The Grapes of Wrath - John Steinbeck,  John Chancer
The Pulitzer Prize winning novel of 1940, this is the story of the Joad family, Oklahoma tenant farmers displaced from their land by the combined effects of ecological disaster, rampant capitalism and the Great Depression. The narrative follows the family as they travel from Oklahoma to California in search of work, along with hundreds of thousands of others in the same situation. Woven into the story of the Joads are chapters dealing with issues such as the attitude of Californians to the influx of migrant workers and the exploitation and mistreatment to which they were subjected.

There is nothing about this novel which I don't love: Steinbeck's wonderful use of language, his ability to create memorable characters, his descriptions of the natural world, his use of symbolism and - probably most of all - his passion. Steinbeck is not a writer who hides himself behind his words: his humanism, his left-wing political views, his compassion for those whose story he tells are all right there in the text. Listening to the audiobook - which is superbly narrated by John Chancer - I felt I was getting to know Steinbeck as well as his characters. One of the things I most like about Steinbeck's writing is the sense that he wrote what he knew, not just what he had imagined or researched. When Steinbeck writes about displaced people, the reader is sure that he knew such people personally. When he describes a land turtle, it's because he had observed how a land turtle moves. When he has his characters carry out repairs to their truck, he knows what they would do because he's carried out those same repairs himself. Steinbeck lives and breathes in his writing.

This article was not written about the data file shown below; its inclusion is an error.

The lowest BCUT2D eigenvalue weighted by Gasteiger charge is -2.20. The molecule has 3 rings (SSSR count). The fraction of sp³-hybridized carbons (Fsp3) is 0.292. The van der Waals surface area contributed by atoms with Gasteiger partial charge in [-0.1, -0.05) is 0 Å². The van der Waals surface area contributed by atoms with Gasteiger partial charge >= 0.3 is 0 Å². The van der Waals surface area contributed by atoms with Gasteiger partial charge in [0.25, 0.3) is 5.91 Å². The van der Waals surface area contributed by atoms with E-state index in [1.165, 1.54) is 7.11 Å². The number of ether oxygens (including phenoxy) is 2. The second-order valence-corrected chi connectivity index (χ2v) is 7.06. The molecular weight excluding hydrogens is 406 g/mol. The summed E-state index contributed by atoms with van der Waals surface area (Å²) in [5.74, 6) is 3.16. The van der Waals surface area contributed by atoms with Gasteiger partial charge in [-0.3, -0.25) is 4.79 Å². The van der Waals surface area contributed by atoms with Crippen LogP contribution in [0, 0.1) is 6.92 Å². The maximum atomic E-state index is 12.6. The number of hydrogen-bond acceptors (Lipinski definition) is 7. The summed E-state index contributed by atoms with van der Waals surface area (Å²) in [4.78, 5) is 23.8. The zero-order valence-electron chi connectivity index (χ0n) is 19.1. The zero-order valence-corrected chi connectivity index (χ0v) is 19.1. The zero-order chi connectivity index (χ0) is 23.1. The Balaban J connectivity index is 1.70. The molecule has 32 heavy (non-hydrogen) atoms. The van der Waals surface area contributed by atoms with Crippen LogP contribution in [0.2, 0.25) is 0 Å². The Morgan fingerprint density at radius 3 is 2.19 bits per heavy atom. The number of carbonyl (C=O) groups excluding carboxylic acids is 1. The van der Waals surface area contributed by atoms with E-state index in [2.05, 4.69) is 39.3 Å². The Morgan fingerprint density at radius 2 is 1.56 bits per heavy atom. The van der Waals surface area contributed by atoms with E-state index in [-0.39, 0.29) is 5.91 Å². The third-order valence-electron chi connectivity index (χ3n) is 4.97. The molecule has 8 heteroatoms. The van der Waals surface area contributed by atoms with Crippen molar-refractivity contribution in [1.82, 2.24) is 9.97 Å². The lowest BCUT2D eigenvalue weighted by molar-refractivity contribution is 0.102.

While this is the story of "Okies" in depression-era California, it's also the story of all those who have been forced to leave their homes - whether because of natural disaster, economic crisis, or conflict - and found themselves poor, hungry and desperate in a place where they are not welcome. It's a story which is repeated over and over, all over the world. The novel made me laugh, it made me cry, it made me angry and it made me sad. However, it also gave me hope. There is an essential humanity and a deep vein of hope in Steinbeck's characters: bad things happen to them, but they work hard to survive. And they know the power of love, of loyalty and of connectedness to each other.

I will be forever grateful that a stopover in Monterey during a drive from San Francisco to Los Angeles prompted me to finally start reading Steinbeck. I'd give this book ten stars if I could. It's quite simply a masterpiece.